Retirement | April 29, 2021

Social Security FAQs

Despite the fact that most Americans are entitled to Social Security, many don’t understand how it works—and thus fail to maximize this retirement benefit. To help avoid that scenario, here are answers to some of the most commonly asked questions. 

1. Who’s eligible to receive Social Security benefits?

To qualify for Social Security, you or your spouse need to have paid the Social Security payroll tax for at least 10 years (though those years needn’t be consecutive). A nonworking spouse is potentially entitled up to half of a spouse’s benefit. 

2. How are benefits calculated?

There are two formulas at work behind the scenes. One that is based on your 35 highest-earning years indexed for inflation and another that transforms that calculation into the monthly benefit estimates we understand — bottom line, the more you earn over your lifetime, the more you can expect to receive from Social Security.  

That said, there’s a limit to the amount of annual income that qualifies for the Social Security calculation. (In 2021, it’s $142,800.) However, if you earn more than the annual maximum in a given year as an employee, the income above that threshold will not be subject to the 6.2% Social Security payroll tax (for the self-employed the rate is 12.4%).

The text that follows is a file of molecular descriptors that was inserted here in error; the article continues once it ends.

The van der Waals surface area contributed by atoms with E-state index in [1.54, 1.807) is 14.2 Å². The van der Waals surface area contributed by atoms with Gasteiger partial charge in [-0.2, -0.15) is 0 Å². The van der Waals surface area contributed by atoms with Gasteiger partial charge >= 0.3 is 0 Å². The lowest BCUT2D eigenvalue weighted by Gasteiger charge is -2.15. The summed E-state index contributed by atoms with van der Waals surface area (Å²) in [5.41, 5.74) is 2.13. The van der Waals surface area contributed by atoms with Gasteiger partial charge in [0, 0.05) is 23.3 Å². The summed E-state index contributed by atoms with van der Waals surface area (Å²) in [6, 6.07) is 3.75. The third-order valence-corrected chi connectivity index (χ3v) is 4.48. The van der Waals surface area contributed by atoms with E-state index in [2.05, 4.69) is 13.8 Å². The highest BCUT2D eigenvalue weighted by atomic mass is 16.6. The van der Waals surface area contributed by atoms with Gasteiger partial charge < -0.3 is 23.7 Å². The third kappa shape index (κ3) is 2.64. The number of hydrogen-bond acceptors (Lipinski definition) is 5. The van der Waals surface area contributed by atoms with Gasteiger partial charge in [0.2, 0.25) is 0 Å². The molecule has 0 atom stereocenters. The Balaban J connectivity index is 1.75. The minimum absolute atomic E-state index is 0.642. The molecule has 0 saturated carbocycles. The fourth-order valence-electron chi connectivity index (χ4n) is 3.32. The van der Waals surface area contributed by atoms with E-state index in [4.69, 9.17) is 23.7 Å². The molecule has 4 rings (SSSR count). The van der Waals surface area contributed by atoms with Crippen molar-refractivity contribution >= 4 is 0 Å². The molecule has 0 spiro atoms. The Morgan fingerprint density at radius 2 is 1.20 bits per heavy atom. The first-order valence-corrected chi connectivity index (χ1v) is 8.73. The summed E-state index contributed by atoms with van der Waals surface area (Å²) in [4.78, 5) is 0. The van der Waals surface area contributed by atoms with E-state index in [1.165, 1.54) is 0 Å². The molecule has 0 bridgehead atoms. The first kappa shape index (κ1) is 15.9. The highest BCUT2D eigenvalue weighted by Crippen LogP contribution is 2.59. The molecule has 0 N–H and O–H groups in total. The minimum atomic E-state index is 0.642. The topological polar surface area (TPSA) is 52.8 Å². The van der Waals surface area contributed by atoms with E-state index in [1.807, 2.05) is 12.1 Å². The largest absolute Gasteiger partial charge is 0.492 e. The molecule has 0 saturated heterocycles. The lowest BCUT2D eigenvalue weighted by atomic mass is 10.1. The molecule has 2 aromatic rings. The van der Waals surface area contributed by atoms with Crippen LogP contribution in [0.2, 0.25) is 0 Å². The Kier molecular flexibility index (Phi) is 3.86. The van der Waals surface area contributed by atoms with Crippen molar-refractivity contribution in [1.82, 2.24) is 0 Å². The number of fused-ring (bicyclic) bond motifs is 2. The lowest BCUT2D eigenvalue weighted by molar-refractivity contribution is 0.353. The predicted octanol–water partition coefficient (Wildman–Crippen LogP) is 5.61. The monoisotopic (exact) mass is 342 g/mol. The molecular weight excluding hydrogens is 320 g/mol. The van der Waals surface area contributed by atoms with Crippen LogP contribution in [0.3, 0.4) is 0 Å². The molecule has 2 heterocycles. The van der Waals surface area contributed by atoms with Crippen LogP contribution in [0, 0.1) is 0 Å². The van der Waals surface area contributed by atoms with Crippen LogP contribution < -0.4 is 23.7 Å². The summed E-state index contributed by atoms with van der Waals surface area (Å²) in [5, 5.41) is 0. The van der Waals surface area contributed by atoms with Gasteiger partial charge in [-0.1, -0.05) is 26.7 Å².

3. How can I increase my benefit?

Although there’s nothing you can do to revise your earnings history, there are other steps you can take to boost your Social Security payouts. 

  • Work longer: If you don’t yet have 35 years of income history, every additional year you work replaces a zero-income year. And if you’re currently earning your peak income, every additional year you work could replace a year in which your earnings were lower. 
  • Wait to collect: Although you can start collecting a reduced benefit as early as 62, waiting to collect will boost your monthly check. Indeed, for every year you delay past your full retirement age—which is between 66 and 67, depending on your birth year—you’ll see a boost in your annual payout of about 8%. Thus, if you wait to collect until 70, after which there is no incremental benefit, you’ll receive from 24% to 32% more than if you had begun collecting at your full retirement age—and roughly 76% more than if you had begun collecting at 62.

Of course, it’s not always possible to work longer or wait to collect. Those in poor health or who need the income to make ends meet, for example, might decide to take Social Security as soon as possible. 

4. What’s a good strategy for spouses?

A lot of couples want to start collecting both spouses’ Social Security right away, but doing so may not be the best choice if one of you earned significantly more than the other over the course of your working careers. Although there’s no magic bullet, it often makes sense for the higher earning spouse to wait as long as possible, up to age 70.  Depending on health and finances, the lower-earning spouse can collect benefits earlier.